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How to take sharp pictures

Estimated reading time: 8 minutes

Imagine getting up at 4 am and going hiking to take a picture of a wonderful sunrise. You look forward to going home with a camera full of photos. You transfer your photos and start going through them. Then notice that they are all blurry or out of focus. One of the key elements of good photography is sharpness. If the images are blurry, they are useless. And there is not much that can be done in post-processing. Of course, some photos are intentionally blurred for effect. However, in general, sharpness can create or destroy photos. Once you know how, it’s easy to take sharp pictures. If you don’t know how to take clear pictures, these timeless tips can help. They are all very simple and do not include Photoshop.

Shoot in RAW

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Shooting in RAW has many advantages. You can adjust many settings even after taking a picture. One such setting is sharpness. If you edit the image in Lightroom, you can increase the sharpness in the Develop module. Just go to Develop> Details> Sharp. You can add an unsharp mask when editing in Photoshop. Just go to Filter> Sharp> Unsharp Mask. But don’t overdo it! Photos that are too sharp are tiring to see.

Take Advantage of Light

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The brighter the image, the clearer the image. That way, you can keep the shutter speed fast, the ISO low, and the aperture low. Also, many cameras have problems focusing in dark places. If You Can’t Use Daylight, but you want a very clear picture, use an off-camera flash. It is reflected on the wall and ceiling so that the natural light gives a good impression. Lighting is the key to taking sharp pictures.

Find Your Lens’ Sweet Spot

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The sharpest points on a lens are usually 2-3 stops smaller than the widest aperture. For most lenses, this can be somewhere between f / 8 and f / 11. However, if the aperture is too small, the lens will diffract and may adversely affect sharpness. If you’re not sure about the aperture, I suggest you go back and read this post now. Using a large aperture will result in a shallow depth of field and a large amount of blur. 8 You can see that the image is much sharper because most shots are clearly in focus.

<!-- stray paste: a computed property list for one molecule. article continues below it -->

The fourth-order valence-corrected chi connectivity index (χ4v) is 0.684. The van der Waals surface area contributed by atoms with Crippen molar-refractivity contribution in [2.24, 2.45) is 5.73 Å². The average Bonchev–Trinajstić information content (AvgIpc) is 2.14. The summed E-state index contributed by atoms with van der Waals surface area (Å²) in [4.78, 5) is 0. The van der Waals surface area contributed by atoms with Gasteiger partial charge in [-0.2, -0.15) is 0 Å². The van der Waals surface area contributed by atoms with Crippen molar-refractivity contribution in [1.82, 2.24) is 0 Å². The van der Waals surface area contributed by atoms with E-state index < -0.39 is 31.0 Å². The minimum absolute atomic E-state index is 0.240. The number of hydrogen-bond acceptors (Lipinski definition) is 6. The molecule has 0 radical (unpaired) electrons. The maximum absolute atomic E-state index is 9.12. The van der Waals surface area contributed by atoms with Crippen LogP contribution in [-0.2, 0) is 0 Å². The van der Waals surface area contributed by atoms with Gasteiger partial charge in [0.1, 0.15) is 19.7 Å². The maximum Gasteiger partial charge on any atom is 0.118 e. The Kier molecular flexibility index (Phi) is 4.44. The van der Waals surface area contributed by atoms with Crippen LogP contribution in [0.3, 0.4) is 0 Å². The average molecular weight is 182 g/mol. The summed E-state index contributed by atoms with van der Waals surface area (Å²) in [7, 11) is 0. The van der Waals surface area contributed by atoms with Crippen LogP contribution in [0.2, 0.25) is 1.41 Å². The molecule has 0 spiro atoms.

Use Your Base ISO

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Set the camera’s ISO as low as possible, usually 100-200. This will give you the clearest picture. The higher the number, the more noise. To create a very crisp and crisp photo, you need to minimize noise. However, keep in mind that if the ISO is low, you may need to increase the shutter speed to maintain the exposure. It is to find a balance between the two attitudes. This will give you a properly exposed, sharp shot.

Note: If you want to make some adjustments to the photo just let me know. I can do it for you at a very low cost. You can hire me to edit your photo

Use a Fast Shutter Speed

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When you’re trying to take sharp pictures, the last thing you need is motion blur. This is the most important step, so make sure you do it correctly. In general, the faster the shutter speed, the sharper the photo. As mentioned in the Shutter Speed ​​post, as a general rule, the average person can capture sharp, blurry images by slightly reducing the shutter speed. For example, if you want to take a picture at 30mm, set the shutter speed to 1/30 second. Decreasing the shutter speed increases the likelihood of motion blur. However, this rule applies only to full frame cameras. It is recommended to select a shutter speed of 1/45 second for the magnifying effect.